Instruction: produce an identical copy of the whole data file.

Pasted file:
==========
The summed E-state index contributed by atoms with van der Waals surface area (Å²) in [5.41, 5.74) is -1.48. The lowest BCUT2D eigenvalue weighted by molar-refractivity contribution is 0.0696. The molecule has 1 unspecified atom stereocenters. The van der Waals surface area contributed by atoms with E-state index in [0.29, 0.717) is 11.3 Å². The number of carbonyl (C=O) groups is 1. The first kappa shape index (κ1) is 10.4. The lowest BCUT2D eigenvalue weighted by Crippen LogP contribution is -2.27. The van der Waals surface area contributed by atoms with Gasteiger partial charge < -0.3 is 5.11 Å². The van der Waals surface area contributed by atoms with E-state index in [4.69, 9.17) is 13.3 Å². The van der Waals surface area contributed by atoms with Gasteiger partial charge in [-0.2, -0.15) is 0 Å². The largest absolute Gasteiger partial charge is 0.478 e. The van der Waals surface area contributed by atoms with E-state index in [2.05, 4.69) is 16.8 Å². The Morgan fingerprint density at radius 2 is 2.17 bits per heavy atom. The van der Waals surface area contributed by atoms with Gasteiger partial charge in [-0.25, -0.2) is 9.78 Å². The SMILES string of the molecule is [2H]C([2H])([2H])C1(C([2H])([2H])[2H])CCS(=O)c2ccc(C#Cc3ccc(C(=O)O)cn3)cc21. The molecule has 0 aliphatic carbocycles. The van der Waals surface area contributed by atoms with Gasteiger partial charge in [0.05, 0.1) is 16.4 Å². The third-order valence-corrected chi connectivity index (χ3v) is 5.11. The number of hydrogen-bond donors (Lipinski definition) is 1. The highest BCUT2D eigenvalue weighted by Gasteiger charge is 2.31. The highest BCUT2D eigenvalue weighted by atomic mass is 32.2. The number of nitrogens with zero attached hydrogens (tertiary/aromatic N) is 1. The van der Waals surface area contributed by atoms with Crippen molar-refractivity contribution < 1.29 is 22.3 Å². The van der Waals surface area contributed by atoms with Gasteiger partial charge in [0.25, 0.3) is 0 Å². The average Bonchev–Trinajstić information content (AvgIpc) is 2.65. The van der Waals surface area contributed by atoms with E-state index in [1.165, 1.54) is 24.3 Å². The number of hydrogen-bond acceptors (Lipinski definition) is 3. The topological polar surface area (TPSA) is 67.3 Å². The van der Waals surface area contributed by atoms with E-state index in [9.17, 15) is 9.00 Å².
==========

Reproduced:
The summed E-state index contributed by atoms with van der Waals surface area (Å²) in [5.41, 5.74) is -1.48. The lowest BCUT2D eigenvalue weighted by molar-refractivity contribution is 0.0696. The molecule has 1 unspecified atom stereocenters. The van der Waals surface area contributed by atoms with E-state index in [0.29, 0.717) is 11.3 Å². The number of carbonyl (C=O) groups is 1. The first kappa shape index (κ1) is 10.4. The lowest BCUT2D eigenvalue weighted by Crippen LogP contribution is -2.27. The van der Waals surface area contributed by atoms with Gasteiger partial charge < -0.3 is 5.11 Å². The van der Waals surface area contributed by atoms with E-state index in [4.69, 9.17) is 13.3 Å². The van der Waals surface area contributed by atoms with Gasteiger partial charge in [-0.2, -0.15) is 0 Å². The largest absolute Gasteiger partial charge is 0.478 e. The van der Waals surface area contributed by atoms with E-state index in [2.05, 4.69) is 16.8 Å². The Morgan fingerprint density at radius 2 is 2.17 bits per heavy atom. The van der Waals surface area contributed by atoms with Gasteiger partial charge in [-0.25, -0.2) is 9.78 Å². The SMILES string of the molecule is [2H]C([2H])([2H])C1(C([2H])([2H])[2H])CCS(=O)c2ccc(C#Cc3ccc(C(=O)O)cn3)cc21. The molecule has 0 aliphatic carbocycles. The van der Waals surface area contributed by atoms with Gasteiger partial charge in [0.05, 0.1) is 16.4 Å². The third-order valence-corrected chi connectivity index (χ3v) is 5.11. The number of hydrogen-bond donors (Lipinski definition) is 1. The highest BCUT2D eigenvalue weighted by Gasteiger charge is 2.31. The highest BCUT2D eigenvalue weighted by atomic mass is 32.2. The number of nitrogens with zero attached hydrogens (tertiary/aromatic N) is 1. The van der Waals surface area contributed by atoms with Crippen molar-refractivity contribution < 1.29 is 22.3 Å². The van der Waals surface area contributed by atoms with Gasteiger partial charge in [0.25, 0.3) is 0 Å². The average Bonchev–Trinajstić information content (AvgIpc) is 2.65. The van der Waals surface area contributed by atoms with E-state index in [1.165, 1.54) is 24.3 Å². The number of hydrogen-bond acceptors (Lipinski definition) is 3. The topological polar surface area (TPSA) is 67.3 Å². The van der Waals surface area contributed by atoms with E-state index in [9.17, 15) is 9.00 Å².